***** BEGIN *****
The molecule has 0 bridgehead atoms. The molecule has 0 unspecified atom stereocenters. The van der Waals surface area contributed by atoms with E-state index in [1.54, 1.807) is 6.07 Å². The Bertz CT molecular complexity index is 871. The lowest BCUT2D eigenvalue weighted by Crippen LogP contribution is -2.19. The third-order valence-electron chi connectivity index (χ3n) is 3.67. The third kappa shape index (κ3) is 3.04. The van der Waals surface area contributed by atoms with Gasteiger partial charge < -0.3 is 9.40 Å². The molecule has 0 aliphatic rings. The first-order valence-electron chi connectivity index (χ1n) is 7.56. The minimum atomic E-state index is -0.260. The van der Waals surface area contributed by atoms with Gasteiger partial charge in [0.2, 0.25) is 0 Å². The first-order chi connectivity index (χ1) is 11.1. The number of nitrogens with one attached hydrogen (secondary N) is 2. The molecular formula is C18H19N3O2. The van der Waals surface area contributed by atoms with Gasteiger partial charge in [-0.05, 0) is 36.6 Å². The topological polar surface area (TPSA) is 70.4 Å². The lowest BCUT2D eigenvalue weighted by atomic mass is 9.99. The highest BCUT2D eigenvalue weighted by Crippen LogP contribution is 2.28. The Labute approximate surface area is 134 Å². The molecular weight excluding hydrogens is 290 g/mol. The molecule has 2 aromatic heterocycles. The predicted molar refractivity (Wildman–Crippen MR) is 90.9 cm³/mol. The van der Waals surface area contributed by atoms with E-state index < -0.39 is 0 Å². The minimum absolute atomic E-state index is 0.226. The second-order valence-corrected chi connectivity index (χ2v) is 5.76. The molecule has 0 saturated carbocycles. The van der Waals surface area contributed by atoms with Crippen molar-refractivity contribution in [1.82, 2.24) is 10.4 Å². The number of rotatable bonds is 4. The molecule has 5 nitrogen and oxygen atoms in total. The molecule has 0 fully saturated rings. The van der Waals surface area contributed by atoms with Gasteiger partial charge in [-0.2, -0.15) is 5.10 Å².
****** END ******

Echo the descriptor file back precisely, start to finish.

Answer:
The molecule has 0 bridgehead atoms. The molecule has 0 unspecified atom stereocenters. The van der Waals surface area contributed by atoms with E-state index in [1.54, 1.807) is 6.07 Å². The Bertz CT molecular complexity index is 871. The lowest BCUT2D eigenvalue weighted by Crippen LogP contribution is -2.19. The third-order valence-electron chi connectivity index (χ3n) is 3.67. The third kappa shape index (κ3) is 3.04. The van der Waals surface area contributed by atoms with Gasteiger partial charge < -0.3 is 9.40 Å². The molecule has 0 aliphatic rings. The first-order valence-electron chi connectivity index (χ1n) is 7.56. The minimum atomic E-state index is -0.260. The van der Waals surface area contributed by atoms with Gasteiger partial charge in [0.2, 0.25) is 0 Å². The first-order chi connectivity index (χ1) is 11.1. The number of nitrogens with one attached hydrogen (secondary N) is 2. The molecular formula is C18H19N3O2. The van der Waals surface area contributed by atoms with Gasteiger partial charge in [-0.05, 0) is 36.6 Å². The topological polar surface area (TPSA) is 70.4 Å². The lowest BCUT2D eigenvalue weighted by atomic mass is 9.99. The highest BCUT2D eigenvalue weighted by Crippen LogP contribution is 2.28. The Labute approximate surface area is 134 Å². The molecular weight excluding hydrogens is 290 g/mol. The molecule has 2 aromatic heterocycles. The predicted molar refractivity (Wildman–Crippen MR) is 90.9 cm³/mol. The van der Waals surface area contributed by atoms with E-state index < -0.39 is 0 Å². The minimum absolute atomic E-state index is 0.226. The second-order valence-corrected chi connectivity index (χ2v) is 5.76. The molecule has 0 saturated carbocycles. The van der Waals surface area contributed by atoms with Crippen molar-refractivity contribution in [1.82, 2.24) is 10.4 Å². The number of rotatable bonds is 4. The molecule has 5 nitrogen and oxygen atoms in total. The molecule has 0 fully saturated rings. The van der Waals surface area contributed by atoms with Gasteiger partial charge in [-0.2, -0.15) is 5.10 Å².